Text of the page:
Nema Darban on a mac computer.

Our (Almost) Zero Touch Deployment

We cut down our time to onboard in half using automation.

Like many other high-growth companies, we did almost all of our onboarding process by hand when we first started out. As we scaled, however, we quickly ran into challenges and needed to automate as many tasks as possible. We estimated that each new hire took about five hours to be fully set up for their first day. Not only is this not scalable, this didn’t follow our ideals of automating as much as we can.

It’s exciting to work at a rapidly growing company, but with rapid growth comes the logistical challenge of onboarding at scale. We recognized that we needed to streamline our processes before the large hiring waves came in.

So we automated (almost) everything.

Since this time last year, our monthly new hire count has doubled but our time to onboard has been cut down to about 2.5 hours (this even includes time for system updates to apply).

Why is this a big deal?

We completed all three initiatives in less than one year, where normally a single initiative would take more than a year to be researched, tested, rolled out, and considered “done”.

I’ll walk through each of these three initiatives, but first I’ll give a bit of background on our environment setup and how it plays a key role in our ongoing success.

Our environment setup

We are 100% Mac computers

Early on, our leadership team made the decision to dedicate us to one operating system (OS) and manufacturer. This was done for two reasons:

  1. IT only had to worry about one set of peripherals, cables, and hardware when ordering and servicing.
  2. IT and Security only had to keep track of securing a single OS.

A bonus side effect of having a single OS was that we could focus on implementing a mobile device management (MDM) that fit our exact need instead of trying to find an MDM that worked across different OSs.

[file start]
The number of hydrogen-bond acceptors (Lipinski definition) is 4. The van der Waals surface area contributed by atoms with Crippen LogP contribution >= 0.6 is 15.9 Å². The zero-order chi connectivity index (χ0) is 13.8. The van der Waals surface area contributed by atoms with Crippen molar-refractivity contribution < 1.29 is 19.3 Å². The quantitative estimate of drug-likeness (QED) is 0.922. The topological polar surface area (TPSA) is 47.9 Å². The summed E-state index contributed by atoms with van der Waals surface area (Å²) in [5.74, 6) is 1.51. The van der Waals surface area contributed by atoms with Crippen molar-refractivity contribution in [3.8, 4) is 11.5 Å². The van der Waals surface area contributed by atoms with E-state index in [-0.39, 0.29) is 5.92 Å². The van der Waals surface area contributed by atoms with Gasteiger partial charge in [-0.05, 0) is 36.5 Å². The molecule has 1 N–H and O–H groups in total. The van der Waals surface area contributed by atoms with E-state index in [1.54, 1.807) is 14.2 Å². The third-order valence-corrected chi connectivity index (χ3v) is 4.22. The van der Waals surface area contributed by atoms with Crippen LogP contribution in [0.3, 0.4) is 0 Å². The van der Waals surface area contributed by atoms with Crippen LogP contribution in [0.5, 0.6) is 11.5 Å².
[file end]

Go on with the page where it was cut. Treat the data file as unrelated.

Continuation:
andy macbook
Andy working on his macbook pro

We use hosted services where we can

At Signal Sciences we’re all about optimizing in the right places. We offloaded a lot of overhead from our SRE and IT teams by deciding that we should use Software as a Service (SaaS) hosted services. SaaS hosted can potentially cost more than hosting yourself, but the returns on not spending time setting up, updating and securing servers, or performing backups pay off quickly and allows your team to be forward thinking.

How we did it

Intel gathering

Before entering this role, some of the planning work was already completed; we already knew what our device footprint was based on department and role. The next step was to meet with the hiring managers and gather which applications, email groups, slack channels, etc. each of their new hires would need for their first day.

We now had enough metadata to know:

  • Who should have access to specific applications
  • What their level of access should be

This is important in initiatives 2 & 3.

Initiative 1 - You got JAMF’D (automating computer setups)

We tackled automating the setup of our user systems first. Up to a certain point, every computer was getting the exact same configuration. The devices get a password policy, FileVault was enabled, the OS was getting all the latest updates, base software was installed, and more. By getting the device setups automated, we freed up more time for us to research and plan our next steps.